Haim is, as many know, a personal favorite of mine. Thankfully, their first full-length album, "Days Are Gone," lives up to all of my expectations.
For those who didn’t read the Haim love affair in my editor’s note a few weeks ago, the Los Angeles-based band is composed of three sisters who sing and play guitar, keyboard and bass. A genetically unrelated male drummer accompanies the band.
The album’s opening track, 'Falling,' contains all elements of Haim’s signature '80s rock and synth-pop sound. The reverberating bass drum, punctuated by punchy snare claps, accompanies the sisters’ harmonies and a strong lead guitar. The second track, 'Forever,' was Haim’s first single, and introduces the group’s penchant for using the synthesizer in a compelling and non-tacky manner. This sound carries through the rest of the album. This isn’t to say that every song sounds the same; instead, Haim harnesses the core of its sound to develop a rich album filled with danceable (and cry-able) tracks.
The lyrics throughout "Days Are Gone" show the sisters’ mature writing which complements their incredibly playful live energy. 'If I Could Change Your Mind' describes the pain of failed love affairs: “and I never saw it coming / forgive my lying eyes / but I gave you all or nothing / if I could change your mind / I could make you mine." 'The Wire' successfully manages to be both a break-up song and a feel-good anthem. The chorus, “But I just couldn’t take it / I tried hard not to fake it / but I fumbled it when it came down to the wire” seems, without the music, to be a sad tale of a relationship's end. Instead, the addition of the chorus's strong guitar riff and vocals induce listeners to sing along en masse.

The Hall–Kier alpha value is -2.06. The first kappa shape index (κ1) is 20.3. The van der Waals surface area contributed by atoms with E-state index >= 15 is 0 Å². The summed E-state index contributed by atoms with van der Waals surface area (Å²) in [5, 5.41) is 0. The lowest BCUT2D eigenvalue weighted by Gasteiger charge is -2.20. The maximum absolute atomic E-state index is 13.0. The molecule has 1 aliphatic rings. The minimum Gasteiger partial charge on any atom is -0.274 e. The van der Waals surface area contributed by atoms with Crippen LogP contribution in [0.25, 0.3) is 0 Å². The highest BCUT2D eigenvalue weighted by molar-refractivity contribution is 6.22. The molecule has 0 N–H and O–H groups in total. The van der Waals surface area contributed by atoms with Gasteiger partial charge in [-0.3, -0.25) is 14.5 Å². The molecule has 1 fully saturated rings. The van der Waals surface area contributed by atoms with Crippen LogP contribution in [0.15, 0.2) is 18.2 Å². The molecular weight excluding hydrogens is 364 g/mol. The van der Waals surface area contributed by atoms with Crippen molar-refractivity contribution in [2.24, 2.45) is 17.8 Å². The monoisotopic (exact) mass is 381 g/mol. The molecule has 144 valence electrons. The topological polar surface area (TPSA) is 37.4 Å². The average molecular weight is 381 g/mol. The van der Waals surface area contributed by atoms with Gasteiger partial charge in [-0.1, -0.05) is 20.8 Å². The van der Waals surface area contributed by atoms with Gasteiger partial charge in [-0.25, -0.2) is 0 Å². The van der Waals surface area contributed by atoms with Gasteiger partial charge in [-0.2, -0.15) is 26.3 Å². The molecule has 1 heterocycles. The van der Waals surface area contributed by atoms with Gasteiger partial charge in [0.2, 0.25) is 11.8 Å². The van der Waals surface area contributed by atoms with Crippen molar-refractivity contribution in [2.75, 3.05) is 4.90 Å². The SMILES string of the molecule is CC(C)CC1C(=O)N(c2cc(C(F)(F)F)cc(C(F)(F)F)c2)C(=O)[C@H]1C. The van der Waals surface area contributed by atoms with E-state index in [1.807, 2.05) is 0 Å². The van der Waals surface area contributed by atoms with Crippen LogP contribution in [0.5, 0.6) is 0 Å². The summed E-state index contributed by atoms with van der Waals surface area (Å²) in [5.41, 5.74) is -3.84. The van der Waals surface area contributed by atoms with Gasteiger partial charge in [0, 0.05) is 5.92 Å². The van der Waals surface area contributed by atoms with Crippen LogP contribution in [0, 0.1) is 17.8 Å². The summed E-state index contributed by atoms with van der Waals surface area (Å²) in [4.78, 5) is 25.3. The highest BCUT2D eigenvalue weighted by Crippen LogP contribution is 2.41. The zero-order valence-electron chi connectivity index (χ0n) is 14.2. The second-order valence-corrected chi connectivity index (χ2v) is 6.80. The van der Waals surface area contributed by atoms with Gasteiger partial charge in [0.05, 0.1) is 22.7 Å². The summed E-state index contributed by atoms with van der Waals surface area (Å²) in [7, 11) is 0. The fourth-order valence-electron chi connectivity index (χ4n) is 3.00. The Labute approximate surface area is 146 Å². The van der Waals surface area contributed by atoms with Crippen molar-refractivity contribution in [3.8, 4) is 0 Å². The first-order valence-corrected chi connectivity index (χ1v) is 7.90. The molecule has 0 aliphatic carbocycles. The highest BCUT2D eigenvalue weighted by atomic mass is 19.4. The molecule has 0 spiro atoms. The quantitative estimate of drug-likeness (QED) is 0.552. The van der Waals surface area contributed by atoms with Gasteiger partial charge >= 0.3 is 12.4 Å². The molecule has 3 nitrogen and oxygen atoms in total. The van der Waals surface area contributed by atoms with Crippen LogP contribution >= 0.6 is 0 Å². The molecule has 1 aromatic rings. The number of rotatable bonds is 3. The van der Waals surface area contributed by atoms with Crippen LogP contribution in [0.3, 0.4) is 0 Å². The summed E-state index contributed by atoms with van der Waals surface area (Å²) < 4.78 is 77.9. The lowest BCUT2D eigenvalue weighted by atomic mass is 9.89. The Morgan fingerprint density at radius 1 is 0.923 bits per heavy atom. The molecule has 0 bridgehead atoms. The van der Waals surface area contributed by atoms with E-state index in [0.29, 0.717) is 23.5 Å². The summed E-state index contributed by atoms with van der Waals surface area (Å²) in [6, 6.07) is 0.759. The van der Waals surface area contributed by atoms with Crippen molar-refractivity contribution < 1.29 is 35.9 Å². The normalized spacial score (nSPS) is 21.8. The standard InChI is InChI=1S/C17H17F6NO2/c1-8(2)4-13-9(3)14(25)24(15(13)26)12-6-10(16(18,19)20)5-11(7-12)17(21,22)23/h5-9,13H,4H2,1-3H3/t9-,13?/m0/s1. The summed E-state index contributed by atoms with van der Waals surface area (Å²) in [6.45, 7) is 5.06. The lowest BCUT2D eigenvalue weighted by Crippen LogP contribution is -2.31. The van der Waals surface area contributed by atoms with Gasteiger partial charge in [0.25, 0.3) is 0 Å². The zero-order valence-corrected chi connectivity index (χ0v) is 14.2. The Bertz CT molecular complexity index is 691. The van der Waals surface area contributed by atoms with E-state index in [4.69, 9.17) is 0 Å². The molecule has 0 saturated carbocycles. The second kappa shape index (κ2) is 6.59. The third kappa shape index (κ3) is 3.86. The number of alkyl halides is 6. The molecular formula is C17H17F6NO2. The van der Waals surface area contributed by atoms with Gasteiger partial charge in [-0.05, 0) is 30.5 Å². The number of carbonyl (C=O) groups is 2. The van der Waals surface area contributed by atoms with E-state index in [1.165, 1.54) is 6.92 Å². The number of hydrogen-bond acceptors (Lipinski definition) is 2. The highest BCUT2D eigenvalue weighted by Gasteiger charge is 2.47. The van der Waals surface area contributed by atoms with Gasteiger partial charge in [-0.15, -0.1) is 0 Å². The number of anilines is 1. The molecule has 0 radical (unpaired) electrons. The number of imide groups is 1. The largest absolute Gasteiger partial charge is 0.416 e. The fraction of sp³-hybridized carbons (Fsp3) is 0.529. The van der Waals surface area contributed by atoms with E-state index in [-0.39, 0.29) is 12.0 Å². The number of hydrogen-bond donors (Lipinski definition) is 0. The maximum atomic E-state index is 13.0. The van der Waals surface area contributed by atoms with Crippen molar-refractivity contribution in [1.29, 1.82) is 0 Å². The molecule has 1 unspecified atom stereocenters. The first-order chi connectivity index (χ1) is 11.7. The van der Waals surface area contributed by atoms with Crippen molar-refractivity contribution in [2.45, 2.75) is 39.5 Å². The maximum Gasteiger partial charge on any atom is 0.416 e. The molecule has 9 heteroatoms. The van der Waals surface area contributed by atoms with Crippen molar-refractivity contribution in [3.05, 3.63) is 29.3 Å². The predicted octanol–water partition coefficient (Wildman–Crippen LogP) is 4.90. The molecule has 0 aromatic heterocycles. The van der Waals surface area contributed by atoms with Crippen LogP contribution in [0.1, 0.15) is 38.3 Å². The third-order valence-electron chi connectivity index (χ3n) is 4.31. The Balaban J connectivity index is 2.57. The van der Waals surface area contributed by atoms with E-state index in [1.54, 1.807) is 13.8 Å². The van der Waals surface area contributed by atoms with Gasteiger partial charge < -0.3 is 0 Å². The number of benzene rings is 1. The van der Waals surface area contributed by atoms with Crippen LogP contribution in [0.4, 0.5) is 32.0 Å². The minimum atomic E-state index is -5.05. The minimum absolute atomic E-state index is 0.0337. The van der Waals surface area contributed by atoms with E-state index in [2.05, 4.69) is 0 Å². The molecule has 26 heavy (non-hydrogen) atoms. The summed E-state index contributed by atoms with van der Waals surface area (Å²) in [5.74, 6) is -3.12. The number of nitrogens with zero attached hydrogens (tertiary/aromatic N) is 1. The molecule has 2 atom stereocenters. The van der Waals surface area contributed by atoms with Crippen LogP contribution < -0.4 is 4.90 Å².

Concluding song 'Running If You Call My Name' is an apt finale. From the beginning of the song, the vocals reverberate, and the slow-building tempo is reminiscent of a dramatic film’s concluding 'fade into the sunset' song. The sisters sing, “I’ll keep running if you call my name / I’ll come running if you come my way," while muted drums and keyboard create a round that mirrors the effect of the vocals as the album closes.
I conclude with not my own thoughts, but with those of NME music critic Tom Howard: "The best thing about Haim is that the songs they write are 100 per cent bull***t-free. Los Angeles sisters Danielle, Este and Alana Haim sing proper vocals and play proper guitars and give their drums a right proper thwacking and don’t try to do or be anything, they just let it happen. As easy and natural and obvious as the gradual transformation of ewe’s milk into a nice big block of Roquefort."
Haim’s new album “Days Are Gone” will be released on September 30th.